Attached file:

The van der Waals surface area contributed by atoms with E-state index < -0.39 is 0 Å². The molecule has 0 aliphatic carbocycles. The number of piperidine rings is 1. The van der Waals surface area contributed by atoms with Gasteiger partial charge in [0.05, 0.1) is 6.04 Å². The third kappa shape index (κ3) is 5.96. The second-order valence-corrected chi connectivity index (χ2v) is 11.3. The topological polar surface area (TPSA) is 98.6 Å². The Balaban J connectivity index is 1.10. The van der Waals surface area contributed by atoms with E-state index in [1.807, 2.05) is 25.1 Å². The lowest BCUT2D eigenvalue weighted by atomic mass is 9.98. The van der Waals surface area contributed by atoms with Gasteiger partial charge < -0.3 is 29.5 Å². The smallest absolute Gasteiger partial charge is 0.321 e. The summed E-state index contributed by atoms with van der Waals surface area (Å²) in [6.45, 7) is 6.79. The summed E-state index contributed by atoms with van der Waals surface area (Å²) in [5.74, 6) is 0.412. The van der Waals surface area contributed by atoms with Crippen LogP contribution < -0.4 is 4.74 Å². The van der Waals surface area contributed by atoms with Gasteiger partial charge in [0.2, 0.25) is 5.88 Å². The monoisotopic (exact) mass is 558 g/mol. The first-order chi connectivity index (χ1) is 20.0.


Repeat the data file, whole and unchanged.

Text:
The van der Waals surface area contributed by atoms with E-state index < -0.39 is 0 Å². The molecule has 0 aliphatic carbocycles. The number of piperidine rings is 1. The van der Waals surface area contributed by atoms with Gasteiger partial charge in [0.05, 0.1) is 6.04 Å². The third kappa shape index (κ3) is 5.96. The second-order valence-corrected chi connectivity index (χ2v) is 11.3. The topological polar surface area (TPSA) is 98.6 Å². The Balaban J connectivity index is 1.10. The van der Waals surface area contributed by atoms with E-state index in [1.807, 2.05) is 25.1 Å². The lowest BCUT2D eigenvalue weighted by atomic mass is 9.98. The van der Waals surface area contributed by atoms with Gasteiger partial charge < -0.3 is 29.5 Å². The smallest absolute Gasteiger partial charge is 0.321 e. The summed E-state index contributed by atoms with van der Waals surface area (Å²) in [6.45, 7) is 6.79. The summed E-state index contributed by atoms with van der Waals surface area (Å²) in [5.74, 6) is 0.412. The van der Waals surface area contributed by atoms with Crippen LogP contribution < -0.4 is 4.74 Å². The van der Waals surface area contributed by atoms with Gasteiger partial charge in [0.2, 0.25) is 5.88 Å². The monoisotopic (exact) mass is 558 g/mol. The first-order chi connectivity index (χ1) is 20.0.